Before launching in late 2004, the PlayStation Portable — aka the PSP — was touted as the Second Coming of handheld gaming. The full-color, backlit, widescreen, 3D-rendering console was released to capitalize on the dominant success of the PlayStation 2. The PSP received boatloads of hype and, paired with an aggressive marketing campaign, was poised to surpass the Game Boy as the most popular mobile gaming brand, years before smartphones shifted the paradigm.
So… what happened? Though Sonyd continued shipping games until mid-2014, the PSP never caught on the way many had expected. Nintendo introduced the DS the same year, and published titles like Nintendogs and Animal Crossing, both of which had wider appeal than many of the PSP’s more action-based games. Despite strong initial sales — the PSP sold more than 500,000 units in North America during the two days following its release — its popularity flagged rather quickly.
It didn’t help that the PSP’s design — namely, it’s single analog stick — didn’t mesh well with the quick-twitch play style required for first-person shooters, which were rapidly becoming one of the industry’s most popular genres. Finally, the PSP’s unique Universal Media Disc (UMD) never caught on, and the system was subject to rampant game piracy.
That being said, the PSP still offers a slew of fun, unique games, as well as several handheld takes on already-popular franchises. If you’re a PSP owner, or if you’re thinking about picking one up — it’s never too late! — we’ve picked out some games that we think are still worth your time and money.
Burnout: Legends takes the high velocity racing of Burnout 3: Takedown and adds several tracks and gameplay modes from the first two Burnout titles to create a deep, extremely enjoyable package for racing fans. Legends brings back fan-favorite tracks and modes like Pursuit, where players can take control of a police car and try to take down illegal street racers before they escape.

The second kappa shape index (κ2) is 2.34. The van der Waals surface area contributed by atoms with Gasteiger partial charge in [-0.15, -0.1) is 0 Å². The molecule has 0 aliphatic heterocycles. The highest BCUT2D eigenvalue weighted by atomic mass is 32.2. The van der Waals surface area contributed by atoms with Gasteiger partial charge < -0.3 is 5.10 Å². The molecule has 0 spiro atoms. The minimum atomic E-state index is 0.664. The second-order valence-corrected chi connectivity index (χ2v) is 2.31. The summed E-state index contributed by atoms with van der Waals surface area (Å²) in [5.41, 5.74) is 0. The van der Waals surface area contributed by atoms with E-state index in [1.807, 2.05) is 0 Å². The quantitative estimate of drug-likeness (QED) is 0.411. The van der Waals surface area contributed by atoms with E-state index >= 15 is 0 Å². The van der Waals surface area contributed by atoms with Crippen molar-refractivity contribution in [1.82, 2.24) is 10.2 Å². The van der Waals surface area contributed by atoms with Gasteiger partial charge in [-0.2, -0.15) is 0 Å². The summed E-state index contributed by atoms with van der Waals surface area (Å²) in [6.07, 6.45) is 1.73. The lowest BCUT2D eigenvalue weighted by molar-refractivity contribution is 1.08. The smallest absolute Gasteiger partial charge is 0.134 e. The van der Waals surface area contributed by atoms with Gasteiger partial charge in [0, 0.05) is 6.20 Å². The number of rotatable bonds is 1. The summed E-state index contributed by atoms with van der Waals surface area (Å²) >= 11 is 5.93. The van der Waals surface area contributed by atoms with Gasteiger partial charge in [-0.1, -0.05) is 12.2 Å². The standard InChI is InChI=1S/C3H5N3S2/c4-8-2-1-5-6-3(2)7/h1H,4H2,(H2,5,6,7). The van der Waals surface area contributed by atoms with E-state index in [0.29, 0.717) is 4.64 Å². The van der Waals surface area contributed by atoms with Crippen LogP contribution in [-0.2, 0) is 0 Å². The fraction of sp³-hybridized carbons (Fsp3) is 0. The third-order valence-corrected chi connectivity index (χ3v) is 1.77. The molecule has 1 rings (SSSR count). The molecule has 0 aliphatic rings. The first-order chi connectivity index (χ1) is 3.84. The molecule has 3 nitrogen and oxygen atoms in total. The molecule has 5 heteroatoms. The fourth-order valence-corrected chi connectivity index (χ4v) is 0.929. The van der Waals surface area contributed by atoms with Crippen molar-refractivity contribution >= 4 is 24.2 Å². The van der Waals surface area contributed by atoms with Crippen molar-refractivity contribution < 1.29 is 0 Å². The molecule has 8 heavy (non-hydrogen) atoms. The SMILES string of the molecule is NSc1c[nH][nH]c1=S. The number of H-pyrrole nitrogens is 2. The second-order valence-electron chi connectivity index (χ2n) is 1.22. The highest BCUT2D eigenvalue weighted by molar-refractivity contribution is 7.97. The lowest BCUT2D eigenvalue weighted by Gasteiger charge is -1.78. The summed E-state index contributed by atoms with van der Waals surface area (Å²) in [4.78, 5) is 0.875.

All told, the game includes 95 unlockable cars, 18 distinct maps, and nine unique race types (including the ever popular Crash, where you simply fly into intersections and try to rack up huge property damage bills). It’s enough to keep your thumbs busy for days.
Castlevania: Rondo of Blood released in Japan in 1993 to critical acclaim, but an English version of the game was never made — well, until 2007, when Castlevania: Dracula X Chronicles made its way to the PSP. Chronicles included both Rondo and its celebrated sequel, Castlevania: Symphony of Terror, in one incredible vampire-slaying package.
In Chronicles, you play as protagonists Richter Belmont and Alucard, and try to navigate perilous 2D, side-scrolling castles and dungeons in an effort to take down Dracula. Old-school Castlevania fans and newcomers alike should enjoy the game’s excellent soundtrack and updated visuals.
A mobile side-story set between Jak and Daxter and Jak II, of the most iconic gaming franchises of all time went mobile with this 2006 release, which brings the focus back to pure, unadulterated platforming. Daxter is a front-to-back romp full of personality and humor that perfectly complements the light, skill-based platforming that dominates the gameplay. The PSP’s visuals are a bit dates at this point, sure, but Daxter‘s vibrant colors and subtle details inject the game with a ton of flair. Add in some mini-games that lampoon popular movies, and you’ve got yourself a pretty nice game.
Fans of the Final Fantasy series will feel right at home in this real-time action prequel to the original PlayStation classic, FFVII. As protagonist Zack Fair, a member of SOLDIER and a minor character in FFVII, you’ll search for missing SOLDIERs Angeal and Genesis, and learn about the truth behind the Shinra corporation.
The game features real-time combat, creating a seamless experience, and emails Zack receives throughout the game provide additional context and a greater sense of immersion. Crisis Core is built exclusively for gaming on the go, too, as dozens of short side quests provide entertainment for the bus or the train ride home.
Everyone’s favorite combo-droppin’, god-slayin’ combat machine returned for 2008’s God of War: Chains of Olympus and 2010’s God of War: Ghost of Sparta. Both games, made by developer Ready At Dawn, feature a clever adaptation of God of War‘s control scheme, and are among the most visually impressive titles made for the console.
In Chains, we get to see Kratos during his 10-year service to the gods of Olympus, as he attempts to rescue Helios — who, ironically, he would later kill — and save the Greek pantheon from Morpheus, the god of dreams, and Persephone, the queen of the underworld. Ghost of Sparta follows Kratos after the events of the original God of War, as he searches for his lost brother Deimos and confronts Thanatos in his domain of Death. Steeped in Greek lore, Chains of Olympus and Ghost of Sparta provide tons of insight into the life of Kratos before the events of God of War, making them must-plays for fans of the series.